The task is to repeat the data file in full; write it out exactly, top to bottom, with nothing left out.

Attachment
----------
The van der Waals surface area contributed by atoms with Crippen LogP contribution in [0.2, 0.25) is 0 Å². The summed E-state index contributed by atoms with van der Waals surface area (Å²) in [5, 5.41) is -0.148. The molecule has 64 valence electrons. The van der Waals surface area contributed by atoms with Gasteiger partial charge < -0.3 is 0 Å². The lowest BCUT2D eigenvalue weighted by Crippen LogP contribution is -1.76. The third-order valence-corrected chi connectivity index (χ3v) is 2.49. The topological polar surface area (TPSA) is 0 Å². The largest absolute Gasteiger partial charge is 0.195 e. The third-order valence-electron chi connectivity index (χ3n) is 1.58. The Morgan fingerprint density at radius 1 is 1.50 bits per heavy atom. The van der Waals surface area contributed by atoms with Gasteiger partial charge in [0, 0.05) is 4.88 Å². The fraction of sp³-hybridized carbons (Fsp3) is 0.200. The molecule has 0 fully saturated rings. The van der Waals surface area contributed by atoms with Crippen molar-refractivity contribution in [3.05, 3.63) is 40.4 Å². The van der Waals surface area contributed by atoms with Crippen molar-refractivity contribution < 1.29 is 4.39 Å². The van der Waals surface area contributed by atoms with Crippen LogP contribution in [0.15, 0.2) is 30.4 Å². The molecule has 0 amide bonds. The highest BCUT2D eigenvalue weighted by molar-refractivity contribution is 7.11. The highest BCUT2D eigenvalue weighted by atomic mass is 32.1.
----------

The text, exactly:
The van der Waals surface area contributed by atoms with Crippen LogP contribution in [0.2, 0.25) is 0 Å². The summed E-state index contributed by atoms with van der Waals surface area (Å²) in [5, 5.41) is -0.148. The molecule has 64 valence electrons. The van der Waals surface area contributed by atoms with Gasteiger partial charge < -0.3 is 0 Å². The lowest BCUT2D eigenvalue weighted by Crippen LogP contribution is -1.76. The third-order valence-corrected chi connectivity index (χ3v) is 2.49. The topological polar surface area (TPSA) is 0 Å². The largest absolute Gasteiger partial charge is 0.195 e. The third-order valence-electron chi connectivity index (χ3n) is 1.58. The Morgan fingerprint density at radius 1 is 1.50 bits per heavy atom. The van der Waals surface area contributed by atoms with Gasteiger partial charge in [0, 0.05) is 4.88 Å². The fraction of sp³-hybridized carbons (Fsp3) is 0.200. The molecule has 0 fully saturated rings. The van der Waals surface area contributed by atoms with Crippen molar-refractivity contribution in [3.05, 3.63) is 40.4 Å². The van der Waals surface area contributed by atoms with Crippen molar-refractivity contribution < 1.29 is 4.39 Å². The van der Waals surface area contributed by atoms with Crippen LogP contribution in [0.15, 0.2) is 30.4 Å². The molecule has 0 amide bonds. The highest BCUT2D eigenvalue weighted by molar-refractivity contribution is 7.11. The highest BCUT2D eigenvalue weighted by atomic mass is 32.1.